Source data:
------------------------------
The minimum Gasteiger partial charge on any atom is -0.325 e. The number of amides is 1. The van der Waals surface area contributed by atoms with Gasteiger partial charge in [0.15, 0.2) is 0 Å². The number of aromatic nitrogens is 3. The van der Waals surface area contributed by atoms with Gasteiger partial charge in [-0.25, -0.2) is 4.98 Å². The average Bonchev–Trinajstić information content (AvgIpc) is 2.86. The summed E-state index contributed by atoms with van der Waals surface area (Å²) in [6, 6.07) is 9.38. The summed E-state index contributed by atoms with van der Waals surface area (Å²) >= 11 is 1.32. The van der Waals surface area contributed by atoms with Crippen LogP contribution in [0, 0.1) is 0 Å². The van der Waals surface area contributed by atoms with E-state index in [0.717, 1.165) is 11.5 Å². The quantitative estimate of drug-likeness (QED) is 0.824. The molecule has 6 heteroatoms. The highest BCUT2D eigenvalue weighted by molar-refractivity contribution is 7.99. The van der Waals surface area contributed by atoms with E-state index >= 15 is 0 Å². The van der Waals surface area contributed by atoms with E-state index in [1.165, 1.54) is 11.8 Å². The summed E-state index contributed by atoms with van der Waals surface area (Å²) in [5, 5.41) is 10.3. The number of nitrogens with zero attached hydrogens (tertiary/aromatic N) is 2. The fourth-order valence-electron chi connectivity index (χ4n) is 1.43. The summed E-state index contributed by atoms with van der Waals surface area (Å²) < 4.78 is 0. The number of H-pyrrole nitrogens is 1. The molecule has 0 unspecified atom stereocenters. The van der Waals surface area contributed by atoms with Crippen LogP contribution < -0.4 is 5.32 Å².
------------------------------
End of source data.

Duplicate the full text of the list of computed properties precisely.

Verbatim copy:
The minimum Gasteiger partial charge on any atom is -0.325 e. The number of amides is 1. The van der Waals surface area contributed by atoms with Gasteiger partial charge in [0.15, 0.2) is 0 Å². The number of aromatic nitrogens is 3. The van der Waals surface area contributed by atoms with Gasteiger partial charge in [-0.25, -0.2) is 4.98 Å². The average Bonchev–Trinajstić information content (AvgIpc) is 2.86. The summed E-state index contributed by atoms with van der Waals surface area (Å²) in [6, 6.07) is 9.38. The summed E-state index contributed by atoms with van der Waals surface area (Å²) >= 11 is 1.32. The van der Waals surface area contributed by atoms with Crippen LogP contribution in [0, 0.1) is 0 Å². The van der Waals surface area contributed by atoms with E-state index in [0.717, 1.165) is 11.5 Å². The quantitative estimate of drug-likeness (QED) is 0.824. The molecule has 6 heteroatoms. The highest BCUT2D eigenvalue weighted by molar-refractivity contribution is 7.99. The van der Waals surface area contributed by atoms with E-state index >= 15 is 0 Å². The van der Waals surface area contributed by atoms with E-state index in [1.165, 1.54) is 11.8 Å². The summed E-state index contributed by atoms with van der Waals surface area (Å²) in [5, 5.41) is 10.3. The number of nitrogens with zero attached hydrogens (tertiary/aromatic N) is 2. The fourth-order valence-electron chi connectivity index (χ4n) is 1.43. The summed E-state index contributed by atoms with van der Waals surface area (Å²) < 4.78 is 0. The number of H-pyrrole nitrogens is 1. The molecule has 0 unspecified atom stereocenters. The van der Waals surface area contributed by atoms with Crippen LogP contribution < -0.4 is 5.32 Å².